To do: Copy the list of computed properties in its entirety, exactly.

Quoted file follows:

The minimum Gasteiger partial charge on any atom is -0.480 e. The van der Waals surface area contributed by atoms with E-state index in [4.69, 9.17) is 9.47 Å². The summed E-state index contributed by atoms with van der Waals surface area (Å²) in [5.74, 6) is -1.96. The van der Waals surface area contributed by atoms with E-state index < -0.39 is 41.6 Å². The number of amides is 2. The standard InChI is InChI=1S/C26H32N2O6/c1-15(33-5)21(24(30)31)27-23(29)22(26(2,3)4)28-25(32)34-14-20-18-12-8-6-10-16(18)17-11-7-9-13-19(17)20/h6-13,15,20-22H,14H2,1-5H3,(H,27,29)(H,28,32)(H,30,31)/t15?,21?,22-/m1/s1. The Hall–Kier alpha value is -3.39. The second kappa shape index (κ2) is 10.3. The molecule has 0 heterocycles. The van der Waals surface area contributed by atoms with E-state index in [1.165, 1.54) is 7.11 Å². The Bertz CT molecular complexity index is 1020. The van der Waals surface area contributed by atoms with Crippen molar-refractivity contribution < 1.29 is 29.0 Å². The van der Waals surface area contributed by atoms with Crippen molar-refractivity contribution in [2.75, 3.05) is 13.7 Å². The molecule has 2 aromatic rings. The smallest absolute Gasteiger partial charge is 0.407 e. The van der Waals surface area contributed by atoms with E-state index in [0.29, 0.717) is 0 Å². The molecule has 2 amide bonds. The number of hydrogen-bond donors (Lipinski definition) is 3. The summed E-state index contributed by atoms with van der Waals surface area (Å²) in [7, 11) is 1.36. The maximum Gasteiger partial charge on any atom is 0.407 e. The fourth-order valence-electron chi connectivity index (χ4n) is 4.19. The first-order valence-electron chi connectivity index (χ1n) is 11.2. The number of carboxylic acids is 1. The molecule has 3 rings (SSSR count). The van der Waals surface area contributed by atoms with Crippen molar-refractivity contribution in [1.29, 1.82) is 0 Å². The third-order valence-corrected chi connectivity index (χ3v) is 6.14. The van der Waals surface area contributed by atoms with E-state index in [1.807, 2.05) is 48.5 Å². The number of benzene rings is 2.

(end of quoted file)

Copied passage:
The minimum Gasteiger partial charge on any atom is -0.480 e. The van der Waals surface area contributed by atoms with E-state index in [4.69, 9.17) is 9.47 Å². The summed E-state index contributed by atoms with van der Waals surface area (Å²) in [5.74, 6) is -1.96. The van der Waals surface area contributed by atoms with E-state index < -0.39 is 41.6 Å². The number of amides is 2. The standard InChI is InChI=1S/C26H32N2O6/c1-15(33-5)21(24(30)31)27-23(29)22(26(2,3)4)28-25(32)34-14-20-18-12-8-6-10-16(18)17-11-7-9-13-19(17)20/h6-13,15,20-22H,14H2,1-5H3,(H,27,29)(H,28,32)(H,30,31)/t15?,21?,22-/m1/s1. The Hall–Kier alpha value is -3.39. The second kappa shape index (κ2) is 10.3. The molecule has 0 heterocycles. The van der Waals surface area contributed by atoms with E-state index in [1.165, 1.54) is 7.11 Å². The Bertz CT molecular complexity index is 1020. The van der Waals surface area contributed by atoms with Crippen molar-refractivity contribution < 1.29 is 29.0 Å². The van der Waals surface area contributed by atoms with Crippen molar-refractivity contribution in [2.75, 3.05) is 13.7 Å². The molecule has 2 aromatic rings. The smallest absolute Gasteiger partial charge is 0.407 e. The van der Waals surface area contributed by atoms with E-state index in [0.29, 0.717) is 0 Å². The molecule has 2 amide bonds. The number of hydrogen-bond donors (Lipinski definition) is 3. The summed E-state index contributed by atoms with van der Waals surface area (Å²) in [7, 11) is 1.36. The maximum Gasteiger partial charge on any atom is 0.407 e. The fourth-order valence-electron chi connectivity index (χ4n) is 4.19. The first-order valence-electron chi connectivity index (χ1n) is 11.2. The number of carboxylic acids is 1. The molecule has 3 rings (SSSR count). The van der Waals surface area contributed by atoms with Crippen molar-refractivity contribution in [1.29, 1.82) is 0 Å². The third-order valence-corrected chi connectivity index (χ3v) is 6.14. The van der Waals surface area contributed by atoms with E-state index in [1.807, 2.05) is 48.5 Å². The number of benzene rings is 2.